Capping ride-sharing vehicles won’t ease congestion, said Adrian Durbin, Lyft’s director of communications. And it will make it only harder for companies like Lyft to nudge more passengers into shared rides if they’re not able to match passengers efficiently. He points to people who live in neighborhoods that aren’t well served by transit or who need late-night rides.

“Those are the people who are going to be most harmed by caps or cuts to ride-sharing,” he said. “We weren’t just putting drivers on the road for the sake of it. It’s not good for our business or Uber’s to have drivers out there whose cars are empty most of the time.”

Lyft and Uber have not released data on their utilization in New York, although other provisions of the city’s legislation could require them to do so. That makes it harder to repeat Henao’s analysis with trip data in New York. But Schaller has made his own calculations. Cars for the two companies were used by passengers about 68 percent of the time in New York, excluding airport rides, he estimates for June 2017. Ideally, that number could be as high as 80 percent, he said.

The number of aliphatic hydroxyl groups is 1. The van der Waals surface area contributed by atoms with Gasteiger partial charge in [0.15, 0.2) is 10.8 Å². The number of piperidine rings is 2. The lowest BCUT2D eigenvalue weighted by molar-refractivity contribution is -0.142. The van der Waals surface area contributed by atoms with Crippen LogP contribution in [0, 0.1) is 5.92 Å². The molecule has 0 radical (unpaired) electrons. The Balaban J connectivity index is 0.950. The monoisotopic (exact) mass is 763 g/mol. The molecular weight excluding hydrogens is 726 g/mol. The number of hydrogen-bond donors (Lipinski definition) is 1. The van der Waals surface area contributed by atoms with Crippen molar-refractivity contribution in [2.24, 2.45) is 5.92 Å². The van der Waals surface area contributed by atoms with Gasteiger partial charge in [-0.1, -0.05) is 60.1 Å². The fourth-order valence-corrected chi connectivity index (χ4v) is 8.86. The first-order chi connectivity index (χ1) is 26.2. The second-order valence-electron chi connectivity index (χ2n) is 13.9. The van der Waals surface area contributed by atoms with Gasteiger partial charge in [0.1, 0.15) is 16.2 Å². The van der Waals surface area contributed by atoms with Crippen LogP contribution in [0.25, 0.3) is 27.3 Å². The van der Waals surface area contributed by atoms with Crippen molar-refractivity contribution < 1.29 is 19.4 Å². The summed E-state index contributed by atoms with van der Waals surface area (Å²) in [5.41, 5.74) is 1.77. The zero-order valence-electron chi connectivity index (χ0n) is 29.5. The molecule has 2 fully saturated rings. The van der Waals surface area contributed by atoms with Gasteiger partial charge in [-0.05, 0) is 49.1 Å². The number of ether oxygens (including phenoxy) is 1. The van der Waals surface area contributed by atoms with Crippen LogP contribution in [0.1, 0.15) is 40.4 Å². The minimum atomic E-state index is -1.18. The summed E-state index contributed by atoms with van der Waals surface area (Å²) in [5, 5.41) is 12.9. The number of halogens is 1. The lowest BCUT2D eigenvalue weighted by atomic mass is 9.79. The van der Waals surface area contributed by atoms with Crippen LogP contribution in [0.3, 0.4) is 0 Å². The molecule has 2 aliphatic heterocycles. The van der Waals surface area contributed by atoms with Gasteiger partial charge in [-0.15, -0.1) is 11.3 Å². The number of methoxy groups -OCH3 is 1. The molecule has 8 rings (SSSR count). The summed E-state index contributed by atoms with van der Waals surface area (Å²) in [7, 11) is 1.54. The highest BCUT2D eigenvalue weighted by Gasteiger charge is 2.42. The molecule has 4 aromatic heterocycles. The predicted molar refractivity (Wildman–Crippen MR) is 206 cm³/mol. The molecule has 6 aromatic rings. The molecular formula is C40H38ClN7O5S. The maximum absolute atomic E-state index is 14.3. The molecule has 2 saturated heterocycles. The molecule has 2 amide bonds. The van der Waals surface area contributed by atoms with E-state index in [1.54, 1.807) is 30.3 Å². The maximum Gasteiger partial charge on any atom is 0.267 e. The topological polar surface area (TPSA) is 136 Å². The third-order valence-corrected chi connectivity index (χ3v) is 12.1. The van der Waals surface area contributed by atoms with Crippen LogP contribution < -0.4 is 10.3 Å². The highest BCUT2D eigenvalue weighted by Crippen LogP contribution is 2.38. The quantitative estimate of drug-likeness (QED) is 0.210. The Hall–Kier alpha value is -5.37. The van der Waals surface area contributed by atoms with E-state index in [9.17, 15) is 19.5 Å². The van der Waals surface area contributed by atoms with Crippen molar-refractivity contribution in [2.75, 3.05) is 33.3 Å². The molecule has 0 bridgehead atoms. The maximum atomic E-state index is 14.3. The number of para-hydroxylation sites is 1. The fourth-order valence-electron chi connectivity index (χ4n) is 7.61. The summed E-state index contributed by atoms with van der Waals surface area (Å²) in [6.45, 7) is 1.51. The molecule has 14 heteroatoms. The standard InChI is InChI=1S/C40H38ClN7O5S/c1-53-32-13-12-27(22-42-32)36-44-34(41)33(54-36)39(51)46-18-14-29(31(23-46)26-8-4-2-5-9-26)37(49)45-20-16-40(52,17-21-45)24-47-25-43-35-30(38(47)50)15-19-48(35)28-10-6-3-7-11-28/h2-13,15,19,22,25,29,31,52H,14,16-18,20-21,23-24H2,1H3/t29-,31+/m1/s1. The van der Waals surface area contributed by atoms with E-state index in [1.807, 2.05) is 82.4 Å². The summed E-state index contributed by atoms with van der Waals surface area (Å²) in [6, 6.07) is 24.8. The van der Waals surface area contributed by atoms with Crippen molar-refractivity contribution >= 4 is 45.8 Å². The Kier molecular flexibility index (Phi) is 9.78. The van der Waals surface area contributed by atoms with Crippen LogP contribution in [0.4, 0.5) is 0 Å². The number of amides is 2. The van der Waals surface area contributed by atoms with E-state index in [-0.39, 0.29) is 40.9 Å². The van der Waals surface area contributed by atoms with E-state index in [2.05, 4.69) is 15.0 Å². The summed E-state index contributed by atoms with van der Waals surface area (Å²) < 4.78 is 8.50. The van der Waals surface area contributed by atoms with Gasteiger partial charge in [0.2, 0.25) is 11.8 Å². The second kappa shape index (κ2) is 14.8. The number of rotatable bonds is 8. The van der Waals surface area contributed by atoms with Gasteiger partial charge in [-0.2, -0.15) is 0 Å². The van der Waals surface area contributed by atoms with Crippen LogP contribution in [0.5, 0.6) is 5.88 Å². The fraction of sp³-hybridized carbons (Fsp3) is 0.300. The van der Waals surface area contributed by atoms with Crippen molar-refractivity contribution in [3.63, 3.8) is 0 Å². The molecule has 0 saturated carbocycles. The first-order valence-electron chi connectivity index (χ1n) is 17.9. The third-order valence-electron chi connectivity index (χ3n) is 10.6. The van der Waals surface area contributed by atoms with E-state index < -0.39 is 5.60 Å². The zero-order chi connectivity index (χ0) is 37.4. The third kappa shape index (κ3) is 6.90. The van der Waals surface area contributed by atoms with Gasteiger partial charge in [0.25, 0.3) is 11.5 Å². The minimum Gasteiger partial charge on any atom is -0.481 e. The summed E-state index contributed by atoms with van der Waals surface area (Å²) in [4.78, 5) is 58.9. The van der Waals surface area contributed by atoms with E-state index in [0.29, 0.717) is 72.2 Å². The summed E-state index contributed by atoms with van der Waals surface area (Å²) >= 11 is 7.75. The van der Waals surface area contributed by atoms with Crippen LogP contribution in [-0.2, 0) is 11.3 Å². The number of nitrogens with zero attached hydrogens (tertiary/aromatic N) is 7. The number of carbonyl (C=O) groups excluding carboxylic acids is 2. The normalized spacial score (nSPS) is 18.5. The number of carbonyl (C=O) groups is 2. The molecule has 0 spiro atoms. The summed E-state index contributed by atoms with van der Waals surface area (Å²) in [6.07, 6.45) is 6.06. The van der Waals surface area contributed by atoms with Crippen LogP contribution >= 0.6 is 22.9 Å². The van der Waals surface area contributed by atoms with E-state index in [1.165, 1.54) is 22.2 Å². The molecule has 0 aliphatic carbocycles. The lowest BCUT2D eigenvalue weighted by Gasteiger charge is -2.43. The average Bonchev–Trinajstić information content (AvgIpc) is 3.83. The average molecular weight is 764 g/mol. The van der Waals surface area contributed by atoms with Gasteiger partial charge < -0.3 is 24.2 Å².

Yellow cabs are less productive because they don’t use the same sophisticated dispatch system to pair drivers and riders citywide. For them, Schaller suggests, the sweet spot may be more like 55 percent in New York, and lower in less dense cities.

Research published this summer in the journal Nature by researchers at MIT suggests another possibility: If yellow cabs in New York could centrally optimize routes — more akin to what Uber and Lyft do — they could deliver the same number of rides with 30 to 40 percent fewer vehicles.

Technology has made it easier to identify and manage the optimal supply, far more so than when cities began capping taxis 80 years ago. But cities have to be clear what they’re optimizing for.

And in none of these proposed calculations would the city maximize the interests of the group financially hurt the most by Uber’s rise: taxi medallion owners, some of them immigrant drivers, who’ve seen the value of their assets plummet.

That is a trade-off, too.